So you want to fly FPV?

If your reading this then you want to have a go at flying fpv. What i will cover is a number of key things you will need along with some advise on how to get started.

I guess the place to start is answering a simple question…

What is FPV

FPV stands for first person view. So unlike the drones you may be used to you fly the drone from the perspective of a teeny tiny pilot sat in the front of the drone. It’s worth noting that you can put fpv onto anything… Cars, boats, hovercraft, planes… the list is as endless as your imagination. Obviously as this is a drone forum I’m going to be talking about multi-rotors.

So you now know what FPV is your probably wondering how to get started. That’s both an easy question and a hard one at the same time, and while there is no right answer to this there are a few schools of thought.

1, Learn the basics in a simulator
This is the best course of action for anyone who has a computer powerful enough to run a simulator. You only need a transmitter you can connect to your computer (and some of the sims out there will allow you to use a PlayStation or xbox controller, however this isn’t ideal as the “sticks” are sprung in the wrong places). While a simulator will give you an idea of what its like to fly without the risk of actually breaking anything its not the same as flying for real with wind and the danger of crashing your shiny new drone into the ground (or worse the top of a very tall tree) it does allow you to get used to how the drone will behave in the air. Effectively giving you a head start when it comes to actually flying.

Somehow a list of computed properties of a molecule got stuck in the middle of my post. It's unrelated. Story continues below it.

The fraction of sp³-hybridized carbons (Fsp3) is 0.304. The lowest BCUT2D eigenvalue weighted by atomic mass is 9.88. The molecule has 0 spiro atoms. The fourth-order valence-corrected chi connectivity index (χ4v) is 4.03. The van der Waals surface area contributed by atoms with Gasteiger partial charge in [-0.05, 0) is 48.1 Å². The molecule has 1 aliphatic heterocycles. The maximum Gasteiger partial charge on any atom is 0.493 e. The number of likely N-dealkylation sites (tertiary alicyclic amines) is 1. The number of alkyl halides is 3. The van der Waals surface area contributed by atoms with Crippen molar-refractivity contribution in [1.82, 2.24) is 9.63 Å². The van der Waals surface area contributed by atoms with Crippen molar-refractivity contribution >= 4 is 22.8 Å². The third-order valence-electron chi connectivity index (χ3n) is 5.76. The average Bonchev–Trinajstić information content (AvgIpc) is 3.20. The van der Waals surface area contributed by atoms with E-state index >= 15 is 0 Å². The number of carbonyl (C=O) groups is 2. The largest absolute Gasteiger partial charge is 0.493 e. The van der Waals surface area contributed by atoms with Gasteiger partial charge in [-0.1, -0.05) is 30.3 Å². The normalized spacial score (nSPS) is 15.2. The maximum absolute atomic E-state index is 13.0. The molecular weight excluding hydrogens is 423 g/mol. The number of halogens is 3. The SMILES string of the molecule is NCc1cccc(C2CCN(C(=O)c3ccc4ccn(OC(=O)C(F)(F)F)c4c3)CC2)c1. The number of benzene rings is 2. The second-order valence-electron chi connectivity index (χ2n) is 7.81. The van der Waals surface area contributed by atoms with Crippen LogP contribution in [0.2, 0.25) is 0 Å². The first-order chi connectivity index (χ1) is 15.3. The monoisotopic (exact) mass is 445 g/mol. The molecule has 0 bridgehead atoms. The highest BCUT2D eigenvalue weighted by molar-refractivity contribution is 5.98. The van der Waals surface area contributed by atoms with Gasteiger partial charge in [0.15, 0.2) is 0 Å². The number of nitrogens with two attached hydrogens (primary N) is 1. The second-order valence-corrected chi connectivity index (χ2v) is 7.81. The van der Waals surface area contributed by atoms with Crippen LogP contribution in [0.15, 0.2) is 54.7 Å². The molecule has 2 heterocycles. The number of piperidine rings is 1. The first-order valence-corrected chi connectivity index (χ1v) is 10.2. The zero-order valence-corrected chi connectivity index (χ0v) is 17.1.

2, Learn in real life
This is the way i learned and from experience I wouldn’t recommend it if you have a computer that’s powerful enough. The advantages include its all real so the drone will behave exactly like a real drone (because it is) the biggest downside is while your learning to fly you are going to break a lot of parts, from propellers to motors to frames to cameras. So this can be an expensive way to learn.

Ok so i have decided which way i want to start what do i need to buy?

Regardless of which way you choose to start out your going to need a transmitter. There are a large number of options out there but i would recommend either a frsky x9d or a frsky qx7. Both of those transmitters will serve you well for many years. Both can be connected to a computer via usb for simulators and both are highly configurable for just about any model you could want to control. Prices range from about £100 - £250 depending on the exact model and spec, but the basic spec of either of those radios will be ideal.

So you have a radio and hopefully some time on a sim what else do you need?